If I could have planned it, I would have said, 'Let me get my life in order, figure out all the answers to all these problems and then we'll put a record out, and I'll be able to speak on this platform about how everything's gonna be OK.' But I don't really want to be the spokesperson for 'everything's gonna be OK', I just want to say, 'Everything's gonna be everything'. I don't know what that really means for someone that isn't me, but all I can do is wake up, sing a song that I love more than anything in the world, and then go home and lay my head down and be really proud of myself for doing this. I'm so thankful that I get to live out this life with my best friends. These are people I went to school with, and we started a band and somehow we're playing a TV show tonight live, performing these songs we wrote together. This all just makes me very grateful, and proud to just be alive and feeling.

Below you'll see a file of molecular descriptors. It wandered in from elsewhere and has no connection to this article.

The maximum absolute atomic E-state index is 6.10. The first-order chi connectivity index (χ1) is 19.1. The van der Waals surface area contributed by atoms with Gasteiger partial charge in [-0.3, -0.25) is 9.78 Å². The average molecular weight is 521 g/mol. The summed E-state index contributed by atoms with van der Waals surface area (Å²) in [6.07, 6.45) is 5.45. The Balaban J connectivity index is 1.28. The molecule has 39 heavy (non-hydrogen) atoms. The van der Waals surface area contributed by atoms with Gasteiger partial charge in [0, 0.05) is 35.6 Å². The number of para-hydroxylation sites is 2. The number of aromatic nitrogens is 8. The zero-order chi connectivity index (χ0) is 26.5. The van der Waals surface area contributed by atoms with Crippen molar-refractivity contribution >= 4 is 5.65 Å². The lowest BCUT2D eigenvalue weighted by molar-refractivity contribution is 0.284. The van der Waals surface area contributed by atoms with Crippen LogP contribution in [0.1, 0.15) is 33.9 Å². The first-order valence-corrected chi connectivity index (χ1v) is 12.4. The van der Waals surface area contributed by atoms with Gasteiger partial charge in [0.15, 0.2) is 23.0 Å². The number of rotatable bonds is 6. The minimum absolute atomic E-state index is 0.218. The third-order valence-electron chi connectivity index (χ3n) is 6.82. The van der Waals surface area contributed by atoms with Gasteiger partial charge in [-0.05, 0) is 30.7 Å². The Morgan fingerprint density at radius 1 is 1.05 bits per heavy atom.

Text Alexandra Pollard